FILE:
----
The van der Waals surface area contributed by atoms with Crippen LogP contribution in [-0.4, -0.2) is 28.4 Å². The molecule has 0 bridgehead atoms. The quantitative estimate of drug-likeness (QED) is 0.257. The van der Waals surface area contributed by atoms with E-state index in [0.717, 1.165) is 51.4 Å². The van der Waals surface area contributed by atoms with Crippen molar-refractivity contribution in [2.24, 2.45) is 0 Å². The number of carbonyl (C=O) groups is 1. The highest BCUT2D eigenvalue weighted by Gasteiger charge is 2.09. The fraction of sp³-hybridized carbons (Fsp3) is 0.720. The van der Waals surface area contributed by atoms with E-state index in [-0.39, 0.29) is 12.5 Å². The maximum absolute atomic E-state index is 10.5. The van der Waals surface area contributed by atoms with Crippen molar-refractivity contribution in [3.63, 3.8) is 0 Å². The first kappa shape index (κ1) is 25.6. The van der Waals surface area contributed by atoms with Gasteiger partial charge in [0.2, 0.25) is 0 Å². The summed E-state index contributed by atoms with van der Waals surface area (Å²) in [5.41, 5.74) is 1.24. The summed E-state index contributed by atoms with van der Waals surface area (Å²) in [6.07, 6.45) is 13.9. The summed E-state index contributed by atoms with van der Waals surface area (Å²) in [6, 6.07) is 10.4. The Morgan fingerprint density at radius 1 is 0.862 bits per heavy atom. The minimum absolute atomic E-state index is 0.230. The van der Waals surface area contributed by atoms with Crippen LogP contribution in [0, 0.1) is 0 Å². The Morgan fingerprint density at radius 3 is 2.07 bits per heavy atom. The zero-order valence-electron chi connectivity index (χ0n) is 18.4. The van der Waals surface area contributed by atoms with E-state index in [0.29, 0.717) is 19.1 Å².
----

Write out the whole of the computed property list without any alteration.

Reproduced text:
The van der Waals surface area contributed by atoms with Crippen LogP contribution in [-0.4, -0.2) is 28.4 Å². The molecule has 0 bridgehead atoms. The quantitative estimate of drug-likeness (QED) is 0.257. The van der Waals surface area contributed by atoms with E-state index in [0.717, 1.165) is 51.4 Å². The van der Waals surface area contributed by atoms with Crippen molar-refractivity contribution in [2.24, 2.45) is 0 Å². The number of carbonyl (C=O) groups is 1. The highest BCUT2D eigenvalue weighted by Gasteiger charge is 2.09. The fraction of sp³-hybridized carbons (Fsp3) is 0.720. The van der Waals surface area contributed by atoms with E-state index in [-0.39, 0.29) is 12.5 Å². The maximum absolute atomic E-state index is 10.5. The van der Waals surface area contributed by atoms with Crippen molar-refractivity contribution in [3.63, 3.8) is 0 Å². The first kappa shape index (κ1) is 25.6. The van der Waals surface area contributed by atoms with Gasteiger partial charge in [0.2, 0.25) is 0 Å². The summed E-state index contributed by atoms with van der Waals surface area (Å²) in [5.41, 5.74) is 1.24. The summed E-state index contributed by atoms with van der Waals surface area (Å²) in [6.07, 6.45) is 13.9. The summed E-state index contributed by atoms with van der Waals surface area (Å²) in [6, 6.07) is 10.4. The Morgan fingerprint density at radius 1 is 0.862 bits per heavy atom. The minimum absolute atomic E-state index is 0.230. The van der Waals surface area contributed by atoms with Crippen LogP contribution in [0, 0.1) is 0 Å². The Morgan fingerprint density at radius 3 is 2.07 bits per heavy atom. The zero-order valence-electron chi connectivity index (χ0n) is 18.4. The van der Waals surface area contributed by atoms with E-state index in [0.29, 0.717) is 19.1 Å².